After Théoden is laid to rest with the highest honour ever given to a king of Rohan Éomer is proclaimed as the new king. He stands before his people and all his guests as lord of his hall and speaks of joy.
“Faramir, Steward of Gondor, and Prince of Ithilien, asks that Éowyn Lady of Rohan should be his wife, and she grants it full willing. Therefore they shall be trothplighted before you all.”
And then, at last, Éowyn is able to look Aragorn in the eyes without shame or fear and she speaks to him: “Wish me joy, my liege-lord and healer!”
And so the story that began when Aragorn aided Gandalf in the freeing of Théoden from bondage comes to the happiest of endings. Of course this shared story ended when Éowyn gave her heart to Faramir in the gardens of the Houses of Healing and when Aragorn and Arwen were wed on Midsummer Day but at this moment in Meduseld where the story began it ends in joy with the words that they speak freely to each other. For when Éowyn asks for Aragorn’s blessing he is able, freely, to give it.
“I have wished thee joy ever since first I saw thee. It heals my heart to see thee now in bliss.”
It was not only Théoden who was in bondage in the dark halls of Meduseld but all his people too. His shame was theirs. His sense of impending doom lay heavy upon them also and none more so than the one who most truly loved him for Éowyn loved him as a daughter. It was not just her own unhappiness and shame that she felt as Wormtongue’s grip grew stronger. It was her misery to have to watch a good, kind and brave man who had always loved her shrink into a lizard like creature under the sway of his enemies and to feel helpless as she watched it. But when she saw Théoden freed from bondage and able to fulfil his destiny as king this was denied to her. She was required to fulfil the ancient female role of waiting for men to return either in victory or defeat and she was denied the love of a man who might have given her glory and happiness. Tolkien has been accused of writing stories in which this traditional gender expectation is played out but this is not the story of Éowyn or Tolkien’s greatest female character, Lúthien of Doriath, who fights alongside Beren, her man, as a warrior who is at the very least his equal. Like Lúthien Éowyn refuses to accept the imprisonment that those who think they act in her best interests impose upon her. She follows her heart taking the way of a warrior into battle and following the man who she loves best of all standing by him at the very end defending him against the Lord of the Nazgûl on the Pelennor Fields as his body lays broken beneath his horse.
This is why Aragorn is able to call her back as she lies in the Houses of Healing. Her True Self has never given way to despair. When he anoints her with athelas “an air wholly fresh and clean and young, as if it had not before been breathed by any living thing… came new-made from snowy mountains high beneath a dome of stars, or from shores of silver far away washed by seas of foam”. Éowyn has remained entirely true to herself. Aragorn may have been a dream but it was for Théoden that she was ready to lay down her life. And then when she meets Faramir she realises that she is free to say yes to life and to happiness.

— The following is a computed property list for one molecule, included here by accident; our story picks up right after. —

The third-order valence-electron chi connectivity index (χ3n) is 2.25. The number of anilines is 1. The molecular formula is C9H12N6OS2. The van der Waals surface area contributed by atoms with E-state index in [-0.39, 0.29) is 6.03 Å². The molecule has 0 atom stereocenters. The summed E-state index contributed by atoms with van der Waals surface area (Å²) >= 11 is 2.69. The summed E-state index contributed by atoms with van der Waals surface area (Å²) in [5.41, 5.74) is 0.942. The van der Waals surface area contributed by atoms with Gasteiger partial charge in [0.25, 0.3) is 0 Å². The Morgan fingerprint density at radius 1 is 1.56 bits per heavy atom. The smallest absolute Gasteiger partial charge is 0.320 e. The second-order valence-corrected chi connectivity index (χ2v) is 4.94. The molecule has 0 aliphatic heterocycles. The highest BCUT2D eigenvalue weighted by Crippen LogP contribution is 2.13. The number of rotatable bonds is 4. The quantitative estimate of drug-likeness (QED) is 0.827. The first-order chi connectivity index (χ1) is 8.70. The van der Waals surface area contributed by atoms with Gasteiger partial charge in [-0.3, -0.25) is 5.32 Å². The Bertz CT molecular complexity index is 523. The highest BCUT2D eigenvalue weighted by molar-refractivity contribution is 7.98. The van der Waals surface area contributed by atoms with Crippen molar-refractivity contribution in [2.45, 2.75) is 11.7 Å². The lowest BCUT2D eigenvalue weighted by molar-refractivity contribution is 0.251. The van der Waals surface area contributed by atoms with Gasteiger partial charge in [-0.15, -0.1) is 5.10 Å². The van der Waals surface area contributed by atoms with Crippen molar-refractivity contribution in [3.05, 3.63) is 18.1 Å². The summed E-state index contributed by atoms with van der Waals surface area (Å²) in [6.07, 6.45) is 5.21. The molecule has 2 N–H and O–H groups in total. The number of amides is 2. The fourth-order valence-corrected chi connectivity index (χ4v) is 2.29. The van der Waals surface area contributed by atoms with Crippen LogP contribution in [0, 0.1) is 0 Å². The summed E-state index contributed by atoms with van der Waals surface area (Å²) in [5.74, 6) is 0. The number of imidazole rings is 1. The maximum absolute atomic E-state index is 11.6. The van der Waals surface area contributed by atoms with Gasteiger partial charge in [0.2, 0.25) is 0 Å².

Éowyn is a woman of truth who has never compromised her True Self and although brought to the very edge of despair did not give way to this at the end. It is her love that has guider her most truly and so she can look Aragorn in the eye. There is nothing for her to be ashamed of. She has given her love freely as her brother declared before the company and Aragorn too can bless her without shame. Both are true lovers indeed.
7 thoughts on ““Wish Me Joy, My Liege-Lord and Healer!” A Happy Ending to the Story of Éowyn and Aragorn.”
I have always loved how the resolution the Aragorn and Eowyn reach here. Her feelings towards him are well and fully documented. His are in their own way just as painful and touching. His words here — that it heals his heart to see her in bliss — are more than good wishes on her wedding day. They follow up on a comment he had made in the Houses of Healing:
“Few other griefs amid the ill chances of this world have more bitterness and
shame for a man’s heart than to behold the love of a lady so fair and brave that cannot be returned.”
I have always found these words very powerful.
I am sure that he was drawn to Éowyn or the pain would not have been so great. There must have been many temptations through the long and lonely years. Perhaps it was easier to stay in the wild because of that. But the words that you quote surely show a that Éowyn made a stronger impact than mere physical attraction. “The love of a lady so fair and brave…”
Ah the healing…
Thank you so much for leaving your first comment on my blog, Sophie!
I think that this recognition that Aragorn is her healer is in itself a major part of her healing. She is glad to be alive.
Yes. She is happy to be alive, and her bliss is evident here. I love how Tolkien masterfully wraps that story and ends it in the most tasteful way.
Tasteful indeed and how rare it is that a man and a woman can look each other in the eye especially when one has had romantic feelings for the other.
Exactly! This is priceless.